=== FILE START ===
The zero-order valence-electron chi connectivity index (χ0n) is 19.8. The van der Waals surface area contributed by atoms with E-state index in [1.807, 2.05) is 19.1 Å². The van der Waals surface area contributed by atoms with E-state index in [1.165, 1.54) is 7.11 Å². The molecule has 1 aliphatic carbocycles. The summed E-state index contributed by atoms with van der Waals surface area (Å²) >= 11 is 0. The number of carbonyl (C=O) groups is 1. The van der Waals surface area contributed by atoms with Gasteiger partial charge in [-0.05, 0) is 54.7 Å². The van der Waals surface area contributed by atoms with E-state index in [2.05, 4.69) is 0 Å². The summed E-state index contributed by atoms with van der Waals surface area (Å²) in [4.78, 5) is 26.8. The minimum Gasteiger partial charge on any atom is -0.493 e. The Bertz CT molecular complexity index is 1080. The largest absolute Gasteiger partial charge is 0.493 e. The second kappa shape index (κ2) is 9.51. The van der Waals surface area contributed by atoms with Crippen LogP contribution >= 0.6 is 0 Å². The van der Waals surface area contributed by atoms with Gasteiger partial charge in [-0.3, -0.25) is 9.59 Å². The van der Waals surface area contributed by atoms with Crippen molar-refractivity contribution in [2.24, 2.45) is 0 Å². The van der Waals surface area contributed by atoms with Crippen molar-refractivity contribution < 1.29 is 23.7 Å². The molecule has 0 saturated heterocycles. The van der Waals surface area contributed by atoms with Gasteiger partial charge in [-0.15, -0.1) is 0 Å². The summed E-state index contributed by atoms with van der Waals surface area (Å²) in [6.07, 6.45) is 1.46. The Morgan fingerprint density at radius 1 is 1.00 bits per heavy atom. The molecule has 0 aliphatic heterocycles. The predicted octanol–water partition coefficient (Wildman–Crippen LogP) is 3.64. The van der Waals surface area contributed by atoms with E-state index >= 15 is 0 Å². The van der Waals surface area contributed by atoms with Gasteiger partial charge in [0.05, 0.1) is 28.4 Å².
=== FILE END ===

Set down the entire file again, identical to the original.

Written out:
The zero-order valence-electron chi connectivity index (χ0n) is 19.8. The van der Waals surface area contributed by atoms with E-state index in [1.807, 2.05) is 19.1 Å². The van der Waals surface area contributed by atoms with E-state index in [1.165, 1.54) is 7.11 Å². The molecule has 1 aliphatic carbocycles. The summed E-state index contributed by atoms with van der Waals surface area (Å²) >= 11 is 0. The number of carbonyl (C=O) groups is 1. The van der Waals surface area contributed by atoms with Gasteiger partial charge in [-0.05, 0) is 54.7 Å². The van der Waals surface area contributed by atoms with E-state index in [2.05, 4.69) is 0 Å². The summed E-state index contributed by atoms with van der Waals surface area (Å²) in [4.78, 5) is 26.8. The minimum Gasteiger partial charge on any atom is -0.493 e. The Bertz CT molecular complexity index is 1080. The largest absolute Gasteiger partial charge is 0.493 e. The second kappa shape index (κ2) is 9.51. The van der Waals surface area contributed by atoms with Crippen LogP contribution >= 0.6 is 0 Å². The van der Waals surface area contributed by atoms with Gasteiger partial charge in [-0.3, -0.25) is 9.59 Å². The van der Waals surface area contributed by atoms with Crippen molar-refractivity contribution in [2.24, 2.45) is 0 Å². The van der Waals surface area contributed by atoms with Crippen molar-refractivity contribution < 1.29 is 23.7 Å². The molecule has 0 saturated heterocycles. The van der Waals surface area contributed by atoms with Gasteiger partial charge in [-0.15, -0.1) is 0 Å². The summed E-state index contributed by atoms with van der Waals surface area (Å²) in [6.07, 6.45) is 1.46. The Morgan fingerprint density at radius 1 is 1.00 bits per heavy atom. The molecule has 0 aliphatic heterocycles. The predicted octanol–water partition coefficient (Wildman–Crippen LogP) is 3.64. The van der Waals surface area contributed by atoms with E-state index >= 15 is 0 Å². The van der Waals surface area contributed by atoms with Gasteiger partial charge in [0.05, 0.1) is 28.4 Å².